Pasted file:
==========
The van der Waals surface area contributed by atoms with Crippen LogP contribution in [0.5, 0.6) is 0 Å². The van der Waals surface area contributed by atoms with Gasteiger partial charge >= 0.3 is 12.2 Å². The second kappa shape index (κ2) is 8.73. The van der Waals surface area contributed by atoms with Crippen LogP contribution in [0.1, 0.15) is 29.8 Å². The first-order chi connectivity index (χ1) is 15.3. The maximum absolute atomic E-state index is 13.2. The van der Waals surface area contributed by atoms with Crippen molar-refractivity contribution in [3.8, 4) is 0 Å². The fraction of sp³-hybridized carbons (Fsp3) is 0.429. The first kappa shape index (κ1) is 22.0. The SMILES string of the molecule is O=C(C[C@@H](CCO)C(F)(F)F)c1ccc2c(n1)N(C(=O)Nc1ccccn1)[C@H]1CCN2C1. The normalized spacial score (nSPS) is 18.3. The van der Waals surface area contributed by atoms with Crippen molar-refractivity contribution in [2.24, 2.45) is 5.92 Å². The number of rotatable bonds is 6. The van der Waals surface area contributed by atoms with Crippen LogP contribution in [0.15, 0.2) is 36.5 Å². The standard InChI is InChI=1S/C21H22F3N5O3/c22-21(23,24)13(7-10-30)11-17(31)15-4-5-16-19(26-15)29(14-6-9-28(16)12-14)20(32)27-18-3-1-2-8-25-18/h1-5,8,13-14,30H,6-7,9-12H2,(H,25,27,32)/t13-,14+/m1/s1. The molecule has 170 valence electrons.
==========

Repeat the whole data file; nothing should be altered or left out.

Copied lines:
The van der Waals surface area contributed by atoms with Crippen LogP contribution in [0.5, 0.6) is 0 Å². The van der Waals surface area contributed by atoms with Gasteiger partial charge >= 0.3 is 12.2 Å². The second kappa shape index (κ2) is 8.73. The van der Waals surface area contributed by atoms with Crippen LogP contribution in [0.1, 0.15) is 29.8 Å². The first-order chi connectivity index (χ1) is 15.3. The maximum absolute atomic E-state index is 13.2. The van der Waals surface area contributed by atoms with Crippen molar-refractivity contribution in [3.8, 4) is 0 Å². The fraction of sp³-hybridized carbons (Fsp3) is 0.429. The first kappa shape index (κ1) is 22.0. The SMILES string of the molecule is O=C(C[C@@H](CCO)C(F)(F)F)c1ccc2c(n1)N(C(=O)Nc1ccccn1)[C@H]1CCN2C1. The normalized spacial score (nSPS) is 18.3. The van der Waals surface area contributed by atoms with Crippen molar-refractivity contribution in [2.24, 2.45) is 5.92 Å². The number of rotatable bonds is 6. The van der Waals surface area contributed by atoms with Crippen LogP contribution in [0.15, 0.2) is 36.5 Å². The standard InChI is InChI=1S/C21H22F3N5O3/c22-21(23,24)13(7-10-30)11-17(31)15-4-5-16-19(26-15)29(14-6-9-28(16)12-14)20(32)27-18-3-1-2-8-25-18/h1-5,8,13-14,30H,6-7,9-12H2,(H,25,27,32)/t13-,14+/m1/s1. The molecule has 170 valence electrons.